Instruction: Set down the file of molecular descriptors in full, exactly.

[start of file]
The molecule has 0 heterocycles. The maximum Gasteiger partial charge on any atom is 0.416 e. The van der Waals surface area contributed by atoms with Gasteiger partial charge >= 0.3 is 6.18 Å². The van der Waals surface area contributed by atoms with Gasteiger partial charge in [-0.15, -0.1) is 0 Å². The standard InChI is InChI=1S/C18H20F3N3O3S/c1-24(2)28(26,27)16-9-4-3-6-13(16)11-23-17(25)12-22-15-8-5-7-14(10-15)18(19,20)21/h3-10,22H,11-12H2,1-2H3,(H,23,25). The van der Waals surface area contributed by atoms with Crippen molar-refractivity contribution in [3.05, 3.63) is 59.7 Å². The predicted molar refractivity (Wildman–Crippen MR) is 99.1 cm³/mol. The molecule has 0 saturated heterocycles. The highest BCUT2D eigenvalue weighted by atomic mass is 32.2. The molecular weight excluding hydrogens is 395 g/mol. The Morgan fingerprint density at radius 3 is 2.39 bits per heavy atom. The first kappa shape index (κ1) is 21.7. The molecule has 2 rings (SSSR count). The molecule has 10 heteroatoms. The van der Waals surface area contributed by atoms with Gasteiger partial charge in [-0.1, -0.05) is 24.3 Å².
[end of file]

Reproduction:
The molecule has 0 heterocycles. The maximum Gasteiger partial charge on any atom is 0.416 e. The van der Waals surface area contributed by atoms with Gasteiger partial charge >= 0.3 is 6.18 Å². The van der Waals surface area contributed by atoms with Gasteiger partial charge in [-0.15, -0.1) is 0 Å². The standard InChI is InChI=1S/C18H20F3N3O3S/c1-24(2)28(26,27)16-9-4-3-6-13(16)11-23-17(25)12-22-15-8-5-7-14(10-15)18(19,20)21/h3-10,22H,11-12H2,1-2H3,(H,23,25). The van der Waals surface area contributed by atoms with Crippen molar-refractivity contribution in [3.05, 3.63) is 59.7 Å². The predicted molar refractivity (Wildman–Crippen MR) is 99.1 cm³/mol. The molecule has 0 saturated heterocycles. The highest BCUT2D eigenvalue weighted by atomic mass is 32.2. The molecular weight excluding hydrogens is 395 g/mol. The Morgan fingerprint density at radius 3 is 2.39 bits per heavy atom. The first kappa shape index (κ1) is 21.7. The molecule has 2 rings (SSSR count). The molecule has 10 heteroatoms. The van der Waals surface area contributed by atoms with Gasteiger partial charge in [-0.1, -0.05) is 24.3 Å².